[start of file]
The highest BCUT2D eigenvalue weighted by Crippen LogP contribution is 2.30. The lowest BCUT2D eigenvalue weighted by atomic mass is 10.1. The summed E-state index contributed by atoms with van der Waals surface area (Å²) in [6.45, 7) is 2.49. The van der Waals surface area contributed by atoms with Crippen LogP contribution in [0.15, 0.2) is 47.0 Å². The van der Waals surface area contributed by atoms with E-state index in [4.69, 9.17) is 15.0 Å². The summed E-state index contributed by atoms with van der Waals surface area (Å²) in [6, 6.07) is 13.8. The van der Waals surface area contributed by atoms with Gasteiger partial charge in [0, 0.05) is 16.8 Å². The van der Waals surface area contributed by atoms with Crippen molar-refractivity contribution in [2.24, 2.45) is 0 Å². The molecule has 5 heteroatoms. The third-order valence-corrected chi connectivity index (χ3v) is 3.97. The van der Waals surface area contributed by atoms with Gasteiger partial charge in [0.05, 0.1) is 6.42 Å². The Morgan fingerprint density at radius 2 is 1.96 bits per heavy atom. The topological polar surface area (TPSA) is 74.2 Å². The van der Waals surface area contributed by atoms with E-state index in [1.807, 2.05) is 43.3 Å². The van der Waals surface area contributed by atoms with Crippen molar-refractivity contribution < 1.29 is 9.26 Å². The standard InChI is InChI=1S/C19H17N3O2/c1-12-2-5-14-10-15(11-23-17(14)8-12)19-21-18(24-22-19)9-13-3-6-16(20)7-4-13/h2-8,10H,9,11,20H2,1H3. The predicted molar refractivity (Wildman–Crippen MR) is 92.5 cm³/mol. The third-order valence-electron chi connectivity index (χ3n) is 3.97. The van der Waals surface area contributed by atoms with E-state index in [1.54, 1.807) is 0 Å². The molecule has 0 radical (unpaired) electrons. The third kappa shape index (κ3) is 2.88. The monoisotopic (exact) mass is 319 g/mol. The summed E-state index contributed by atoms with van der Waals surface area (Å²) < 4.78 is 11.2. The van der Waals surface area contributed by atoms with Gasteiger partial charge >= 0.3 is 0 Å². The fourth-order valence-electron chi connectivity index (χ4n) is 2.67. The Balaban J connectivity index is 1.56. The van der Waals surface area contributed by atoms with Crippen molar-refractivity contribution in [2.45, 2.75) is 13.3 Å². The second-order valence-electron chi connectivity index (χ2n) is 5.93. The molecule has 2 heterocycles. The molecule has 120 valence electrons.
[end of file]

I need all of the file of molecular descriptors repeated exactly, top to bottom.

The highest BCUT2D eigenvalue weighted by Crippen LogP contribution is 2.30. The lowest BCUT2D eigenvalue weighted by atomic mass is 10.1. The summed E-state index contributed by atoms with van der Waals surface area (Å²) in [6.45, 7) is 2.49. The van der Waals surface area contributed by atoms with Crippen LogP contribution in [0.15, 0.2) is 47.0 Å². The van der Waals surface area contributed by atoms with E-state index in [4.69, 9.17) is 15.0 Å². The summed E-state index contributed by atoms with van der Waals surface area (Å²) in [6, 6.07) is 13.8. The van der Waals surface area contributed by atoms with Gasteiger partial charge in [0, 0.05) is 16.8 Å². The van der Waals surface area contributed by atoms with Crippen molar-refractivity contribution in [2.24, 2.45) is 0 Å². The molecule has 5 heteroatoms. The third-order valence-corrected chi connectivity index (χ3v) is 3.97. The van der Waals surface area contributed by atoms with Gasteiger partial charge in [0.05, 0.1) is 6.42 Å². The Morgan fingerprint density at radius 2 is 1.96 bits per heavy atom. The topological polar surface area (TPSA) is 74.2 Å². The van der Waals surface area contributed by atoms with E-state index in [1.807, 2.05) is 43.3 Å². The van der Waals surface area contributed by atoms with Crippen molar-refractivity contribution < 1.29 is 9.26 Å². The standard InChI is InChI=1S/C19H17N3O2/c1-12-2-5-14-10-15(11-23-17(14)8-12)19-21-18(24-22-19)9-13-3-6-16(20)7-4-13/h2-8,10H,9,11,20H2,1H3. The predicted molar refractivity (Wildman–Crippen MR) is 92.5 cm³/mol. The third-order valence-electron chi connectivity index (χ3n) is 3.97. The van der Waals surface area contributed by atoms with E-state index in [1.54, 1.807) is 0 Å². The molecule has 0 radical (unpaired) electrons. The third kappa shape index (κ3) is 2.88. The monoisotopic (exact) mass is 319 g/mol. The summed E-state index contributed by atoms with van der Waals surface area (Å²) < 4.78 is 11.2. The van der Waals surface area contributed by atoms with Gasteiger partial charge >= 0.3 is 0 Å². The fourth-order valence-electron chi connectivity index (χ4n) is 2.67. The Balaban J connectivity index is 1.56. The van der Waals surface area contributed by atoms with Crippen molar-refractivity contribution in [2.45, 2.75) is 13.3 Å². The second-order valence-electron chi connectivity index (χ2n) is 5.93. The molecule has 2 heterocycles. The molecule has 120 valence electrons.